We were concerned that some in the community of autism felt that we were mandating that everyone should be able to use their whole body to listen well in spite of their sensory and self-regulation challenges. Susanne P. Truesdale, the creator of the whole body listening concept, stated it perfectly-- "this concept is a tool, not a rule." There is no one way to teach WBL and there is no one way for children to demonstrate their listening. Some of the skills used in the WBL such as thinking with your eyes, keeping one's body still, or remaining quiet are extremely difficult and may cause stress or simply not be possible for some individuals.
In teaching the concept, flexibility is an important factor. Each person is different and should be assessed for individual needs and support, a point we spotlight in these new editions. We hope this will help encourage discussion and that adult stakeholders will better understand ways to adapt the teaching of WBL. The article "Taking a Deeper Look at Whole Body Listening" (Sautter, 2016) shares more information on how to modify and accommodate for each body part involved and the different challenges our children face.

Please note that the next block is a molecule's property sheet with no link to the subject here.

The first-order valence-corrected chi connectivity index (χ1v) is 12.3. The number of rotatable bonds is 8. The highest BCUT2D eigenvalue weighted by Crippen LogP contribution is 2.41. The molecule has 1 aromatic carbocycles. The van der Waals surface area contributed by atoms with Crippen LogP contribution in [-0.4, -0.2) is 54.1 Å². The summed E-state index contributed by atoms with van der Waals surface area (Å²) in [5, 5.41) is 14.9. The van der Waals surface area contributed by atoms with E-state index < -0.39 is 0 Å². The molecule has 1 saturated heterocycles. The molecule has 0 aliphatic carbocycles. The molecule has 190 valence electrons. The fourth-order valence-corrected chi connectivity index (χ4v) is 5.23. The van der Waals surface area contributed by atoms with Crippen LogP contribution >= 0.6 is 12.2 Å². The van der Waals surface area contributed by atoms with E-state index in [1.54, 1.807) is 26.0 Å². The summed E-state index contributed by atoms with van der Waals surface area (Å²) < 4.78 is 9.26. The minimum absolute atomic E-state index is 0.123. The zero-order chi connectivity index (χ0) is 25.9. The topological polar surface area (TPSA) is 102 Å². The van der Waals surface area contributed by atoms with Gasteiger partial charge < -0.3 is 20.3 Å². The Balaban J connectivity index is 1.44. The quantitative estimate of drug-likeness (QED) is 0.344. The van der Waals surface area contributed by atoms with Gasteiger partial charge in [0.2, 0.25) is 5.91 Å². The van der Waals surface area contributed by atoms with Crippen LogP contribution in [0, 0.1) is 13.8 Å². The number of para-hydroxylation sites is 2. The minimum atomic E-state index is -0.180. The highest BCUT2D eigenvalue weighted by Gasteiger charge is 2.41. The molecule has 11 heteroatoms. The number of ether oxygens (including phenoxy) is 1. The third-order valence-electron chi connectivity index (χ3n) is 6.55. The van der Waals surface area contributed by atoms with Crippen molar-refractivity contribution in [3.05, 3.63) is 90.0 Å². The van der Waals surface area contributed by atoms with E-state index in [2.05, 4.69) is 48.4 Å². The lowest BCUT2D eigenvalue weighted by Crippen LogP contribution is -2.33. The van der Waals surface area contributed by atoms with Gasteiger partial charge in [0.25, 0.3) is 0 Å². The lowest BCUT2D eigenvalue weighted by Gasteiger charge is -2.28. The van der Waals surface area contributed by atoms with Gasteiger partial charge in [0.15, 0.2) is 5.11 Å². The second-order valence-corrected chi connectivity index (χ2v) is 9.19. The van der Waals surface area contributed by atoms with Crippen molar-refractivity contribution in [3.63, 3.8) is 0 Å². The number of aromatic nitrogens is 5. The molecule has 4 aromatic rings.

The WBL concept was originally intended to be taught in a flexible way, taking into account the learning styles, strengths, and weaknesses of the children involved. Therefore, we were surprised to see that people were approaching WBL by teaching children to hold their body in one rigid position. To emphasize that WBL is "a tool not a rule", in the new editions we've extended the introduction in each book to draw attention to the flexible manner in which the concept can--and should--be taught. We also re-wrote and re-illustrated passages in the book to better describe and demonstrate how people can utilize this tool without making WBL a rigid rule. For instance: some of the illustrations were modified so the characters appear more relaxed when engaged in WBL.
Do I Need to Buy the Second Edition if I Already Have the First?
Given the confusion related to teaching WBL and the significant changes we made to these two books to help clarify what this concept means and how it should be taught, we feel strongly that adult stakeholders and their children/students will benefit from the new teachings and illustrations embedded in the new editions.
About the Authors
Kristen Wilson, M.S.,CCC, is a speech-language pathologist who specializes in working with children, teens and adults with social differences, language disorders, and autism. She is a Southern California native who has enjoyed working in a variety of settings since 2004. She believes building self-esteem and self-awareness is the key to successful therapy. Kristen is the co-author, with Elizabeth Sautter, of two books: Whole Body Listening Larry at Home! and Whole Body Listening Larry at School! Kristen lives in Placentia, CA with her husband and two daughters.